TTLG: Dartmouth in Moments

by Joyce Lee | 5/29/19 2:20am


There was a moment a few terms ago when I was trekking back home after another long night in the library. It was snowing and I was miserable and exhausted, my paper still unfinished, my anxiety acting up in full force. The walk from Baker-Berry to the Lodge was a long one, made even longer from the construction at the Hood Museum of Art and because the Hopkins Center for the Arts is closed after midnight. I remember stopping for a moment, looking at the empty street at 2 a.m. and thinking to myself that perhaps this would be a moment I would still remember and miss after my time here ends. 

Here’s another moment that occurred during the first week of fall term my freshman year. I met with an upperclassman mentor who had been matched with me through one of the infinite number of mentor programs that had cluttered my inbox since July. We sat at a table next to the windows at Collis Café, and I watched students bound in and out of the space, impressive in their ability to grab food and leave without asking an incessant number of questions. 

My mentor talked to me for a bit about what I wanted out of Dartmouth and how it had been so far, and I could tell that she was slowly growing more and more annoyed with me. I still can’t quite figure out why — perhaps it was my boundless optimism, my hesitation in asking questions, the clear lack of willingness to move out of my comfort zone and ask for what I wanted. I became nervous and began asking her about herself, and she told me that she was ready to leave Dartmouth as soon as possible.

I didn’t speak with my mentor after this, and I found other upperclassmen who were willing to tell me what I wanted to hear: Dartmouth is home, Dartmouth is the place for me, dear old Dartmouth. Of course there are problems, they would say, but that’s not unique to this place — it’s what happens when you’re a college student. I wondered if I would become similar to my mentor, bitter and somewhat distant from this place, or if I would remain nostalgic even over the more exhausting parts of my experience. I suppose that’s the decision all seniors face in these last few days before graduation.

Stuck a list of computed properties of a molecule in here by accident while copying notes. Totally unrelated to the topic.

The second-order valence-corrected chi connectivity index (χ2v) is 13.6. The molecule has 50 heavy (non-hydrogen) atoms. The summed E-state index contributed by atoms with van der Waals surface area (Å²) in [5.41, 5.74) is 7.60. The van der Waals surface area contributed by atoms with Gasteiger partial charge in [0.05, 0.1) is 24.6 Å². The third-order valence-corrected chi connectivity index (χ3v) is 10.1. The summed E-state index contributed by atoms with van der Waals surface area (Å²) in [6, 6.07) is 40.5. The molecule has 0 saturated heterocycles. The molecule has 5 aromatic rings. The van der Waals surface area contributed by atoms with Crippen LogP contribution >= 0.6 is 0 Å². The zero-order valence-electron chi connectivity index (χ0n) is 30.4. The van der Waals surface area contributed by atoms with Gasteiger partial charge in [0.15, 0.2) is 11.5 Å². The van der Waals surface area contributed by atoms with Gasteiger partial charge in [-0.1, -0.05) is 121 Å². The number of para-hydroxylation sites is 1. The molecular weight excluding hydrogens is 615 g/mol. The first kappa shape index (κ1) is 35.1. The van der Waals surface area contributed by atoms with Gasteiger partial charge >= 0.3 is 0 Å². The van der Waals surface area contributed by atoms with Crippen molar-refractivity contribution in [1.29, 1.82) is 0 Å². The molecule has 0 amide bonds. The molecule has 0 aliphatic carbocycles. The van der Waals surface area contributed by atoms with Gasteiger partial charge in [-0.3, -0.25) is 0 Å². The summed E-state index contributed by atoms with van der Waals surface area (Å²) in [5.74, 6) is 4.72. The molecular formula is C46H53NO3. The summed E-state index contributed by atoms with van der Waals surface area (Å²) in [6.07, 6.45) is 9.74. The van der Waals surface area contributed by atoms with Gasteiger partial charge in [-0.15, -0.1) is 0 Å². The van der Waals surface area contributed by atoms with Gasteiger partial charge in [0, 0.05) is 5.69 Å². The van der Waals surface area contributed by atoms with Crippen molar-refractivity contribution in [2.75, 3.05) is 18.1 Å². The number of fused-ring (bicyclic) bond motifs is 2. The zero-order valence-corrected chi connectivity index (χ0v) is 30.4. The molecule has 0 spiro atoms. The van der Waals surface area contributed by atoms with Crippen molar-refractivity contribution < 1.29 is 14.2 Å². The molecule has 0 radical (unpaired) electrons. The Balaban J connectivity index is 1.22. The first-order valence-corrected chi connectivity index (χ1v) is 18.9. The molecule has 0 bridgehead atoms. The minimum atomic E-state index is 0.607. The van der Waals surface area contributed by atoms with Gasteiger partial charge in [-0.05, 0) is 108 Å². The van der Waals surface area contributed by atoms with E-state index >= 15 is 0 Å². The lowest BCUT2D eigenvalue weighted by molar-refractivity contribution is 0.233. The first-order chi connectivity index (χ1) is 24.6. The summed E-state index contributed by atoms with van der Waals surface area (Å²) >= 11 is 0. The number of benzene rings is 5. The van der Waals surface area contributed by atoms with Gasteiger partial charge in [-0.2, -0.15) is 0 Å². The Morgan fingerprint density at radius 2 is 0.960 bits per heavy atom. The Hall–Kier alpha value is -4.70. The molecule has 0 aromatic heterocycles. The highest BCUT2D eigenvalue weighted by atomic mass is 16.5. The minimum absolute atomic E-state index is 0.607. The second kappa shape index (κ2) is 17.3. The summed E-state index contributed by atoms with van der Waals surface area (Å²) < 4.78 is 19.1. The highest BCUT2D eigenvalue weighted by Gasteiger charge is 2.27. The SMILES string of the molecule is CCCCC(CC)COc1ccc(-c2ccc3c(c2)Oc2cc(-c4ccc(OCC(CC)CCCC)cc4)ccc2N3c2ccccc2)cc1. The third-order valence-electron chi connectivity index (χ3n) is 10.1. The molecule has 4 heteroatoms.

Here’s another moment: Someone asked me, “Why did you come to Dartmouth?” I think I’ve asked this question, been asked this question, heard this question asked to others, over a hundred times. Probably more. It’s a valid question, made more valid by how frequently it’s asked. Why wouldn’t you want to know the reasons for coming to this campus, isolating yourself in New Hampshire for some of the most formative years of your life? 

There’s an answer that stands out to me: the people. It stands out because the people are probably the least consistent element of this campus, perhaps the most ephemeral and impermanent. For me, this answer is unreliable and even a little deceptive. There’s no guarantee that the people who make Dartmouth great for someone else will make it great for me. There’s no guarantee that they’ll be around when I am here, or that they will stay and become a part of my life.